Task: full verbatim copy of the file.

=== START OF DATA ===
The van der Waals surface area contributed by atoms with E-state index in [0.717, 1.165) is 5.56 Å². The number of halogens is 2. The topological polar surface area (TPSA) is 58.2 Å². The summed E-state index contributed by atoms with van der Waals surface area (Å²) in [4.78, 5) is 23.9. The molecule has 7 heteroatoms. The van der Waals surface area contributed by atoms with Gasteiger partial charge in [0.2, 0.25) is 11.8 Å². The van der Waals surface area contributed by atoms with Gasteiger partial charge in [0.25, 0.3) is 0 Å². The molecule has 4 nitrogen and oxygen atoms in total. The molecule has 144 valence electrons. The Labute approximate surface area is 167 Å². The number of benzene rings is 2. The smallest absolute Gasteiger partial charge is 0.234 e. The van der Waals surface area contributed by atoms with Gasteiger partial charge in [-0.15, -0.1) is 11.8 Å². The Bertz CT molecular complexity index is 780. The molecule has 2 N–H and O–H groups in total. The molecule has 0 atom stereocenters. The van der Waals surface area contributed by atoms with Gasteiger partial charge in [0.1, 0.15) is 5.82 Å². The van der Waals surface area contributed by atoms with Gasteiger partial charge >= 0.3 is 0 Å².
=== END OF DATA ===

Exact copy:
The van der Waals surface area contributed by atoms with E-state index in [0.717, 1.165) is 5.56 Å². The number of halogens is 2. The topological polar surface area (TPSA) is 58.2 Å². The summed E-state index contributed by atoms with van der Waals surface area (Å²) in [4.78, 5) is 23.9. The molecule has 7 heteroatoms. The van der Waals surface area contributed by atoms with Gasteiger partial charge in [0.2, 0.25) is 11.8 Å². The van der Waals surface area contributed by atoms with Gasteiger partial charge in [0.25, 0.3) is 0 Å². The molecule has 4 nitrogen and oxygen atoms in total. The molecule has 144 valence electrons. The Labute approximate surface area is 167 Å². The number of benzene rings is 2. The smallest absolute Gasteiger partial charge is 0.234 e. The van der Waals surface area contributed by atoms with Gasteiger partial charge in [-0.15, -0.1) is 11.8 Å². The Bertz CT molecular complexity index is 780. The molecule has 2 N–H and O–H groups in total. The molecule has 0 atom stereocenters. The van der Waals surface area contributed by atoms with Gasteiger partial charge in [0.1, 0.15) is 5.82 Å². The van der Waals surface area contributed by atoms with Gasteiger partial charge >= 0.3 is 0 Å².